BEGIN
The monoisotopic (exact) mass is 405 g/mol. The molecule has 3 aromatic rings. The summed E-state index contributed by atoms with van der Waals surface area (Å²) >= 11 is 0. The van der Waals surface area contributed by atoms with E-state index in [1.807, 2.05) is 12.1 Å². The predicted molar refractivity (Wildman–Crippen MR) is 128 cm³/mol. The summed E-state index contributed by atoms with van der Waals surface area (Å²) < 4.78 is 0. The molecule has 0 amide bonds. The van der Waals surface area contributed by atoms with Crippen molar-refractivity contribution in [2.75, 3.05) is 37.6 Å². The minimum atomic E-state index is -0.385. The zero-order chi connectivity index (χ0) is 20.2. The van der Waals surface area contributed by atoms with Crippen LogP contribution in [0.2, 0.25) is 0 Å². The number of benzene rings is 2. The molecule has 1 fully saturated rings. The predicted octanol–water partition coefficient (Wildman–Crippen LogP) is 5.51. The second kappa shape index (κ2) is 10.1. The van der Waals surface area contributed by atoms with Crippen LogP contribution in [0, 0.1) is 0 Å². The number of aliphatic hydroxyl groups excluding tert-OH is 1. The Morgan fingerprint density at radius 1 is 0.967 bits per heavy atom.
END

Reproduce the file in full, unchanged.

The monoisotopic (exact) mass is 405 g/mol. The molecule has 3 aromatic rings. The summed E-state index contributed by atoms with van der Waals surface area (Å²) >= 11 is 0. The van der Waals surface area contributed by atoms with E-state index in [1.807, 2.05) is 12.1 Å². The predicted molar refractivity (Wildman–Crippen MR) is 128 cm³/mol. The summed E-state index contributed by atoms with van der Waals surface area (Å²) < 4.78 is 0. The molecule has 0 amide bonds. The van der Waals surface area contributed by atoms with Crippen molar-refractivity contribution in [2.75, 3.05) is 37.6 Å². The minimum atomic E-state index is -0.385. The zero-order chi connectivity index (χ0) is 20.2. The van der Waals surface area contributed by atoms with Crippen LogP contribution in [0.2, 0.25) is 0 Å². The number of benzene rings is 2. The molecule has 1 fully saturated rings. The predicted octanol–water partition coefficient (Wildman–Crippen LogP) is 5.51. The second kappa shape index (κ2) is 10.1. The van der Waals surface area contributed by atoms with Crippen LogP contribution in [0, 0.1) is 0 Å². The number of aliphatic hydroxyl groups excluding tert-OH is 1. The Morgan fingerprint density at radius 1 is 0.967 bits per heavy atom.